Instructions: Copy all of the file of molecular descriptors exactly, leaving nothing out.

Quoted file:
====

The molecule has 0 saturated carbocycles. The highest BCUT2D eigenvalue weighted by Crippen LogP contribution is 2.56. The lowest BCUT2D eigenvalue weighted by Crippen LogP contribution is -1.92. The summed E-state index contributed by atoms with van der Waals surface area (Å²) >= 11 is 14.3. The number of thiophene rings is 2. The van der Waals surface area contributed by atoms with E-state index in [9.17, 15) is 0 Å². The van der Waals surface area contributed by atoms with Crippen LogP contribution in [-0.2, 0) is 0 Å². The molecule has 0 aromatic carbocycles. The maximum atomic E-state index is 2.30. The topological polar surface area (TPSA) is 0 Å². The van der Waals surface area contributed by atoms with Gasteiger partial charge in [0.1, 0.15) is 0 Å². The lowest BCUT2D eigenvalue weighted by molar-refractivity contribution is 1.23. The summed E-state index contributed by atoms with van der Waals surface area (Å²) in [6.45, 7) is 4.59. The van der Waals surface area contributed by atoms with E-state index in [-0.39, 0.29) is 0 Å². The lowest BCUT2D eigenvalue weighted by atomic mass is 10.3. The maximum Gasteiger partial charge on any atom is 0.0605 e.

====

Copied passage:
The molecule has 0 saturated carbocycles. The highest BCUT2D eigenvalue weighted by Crippen LogP contribution is 2.56. The lowest BCUT2D eigenvalue weighted by Crippen LogP contribution is -1.92. The summed E-state index contributed by atoms with van der Waals surface area (Å²) >= 11 is 14.3. The number of thiophene rings is 2. The van der Waals surface area contributed by atoms with E-state index in [9.17, 15) is 0 Å². The van der Waals surface area contributed by atoms with Crippen LogP contribution in [-0.2, 0) is 0 Å². The molecule has 0 aromatic carbocycles. The maximum atomic E-state index is 2.30. The topological polar surface area (TPSA) is 0 Å². The van der Waals surface area contributed by atoms with Gasteiger partial charge in [0.1, 0.15) is 0 Å². The lowest BCUT2D eigenvalue weighted by molar-refractivity contribution is 1.23. The summed E-state index contributed by atoms with van der Waals surface area (Å²) in [6.45, 7) is 4.59. The van der Waals surface area contributed by atoms with E-state index in [-0.39, 0.29) is 0 Å². The lowest BCUT2D eigenvalue weighted by atomic mass is 10.3. The maximum Gasteiger partial charge on any atom is 0.0605 e.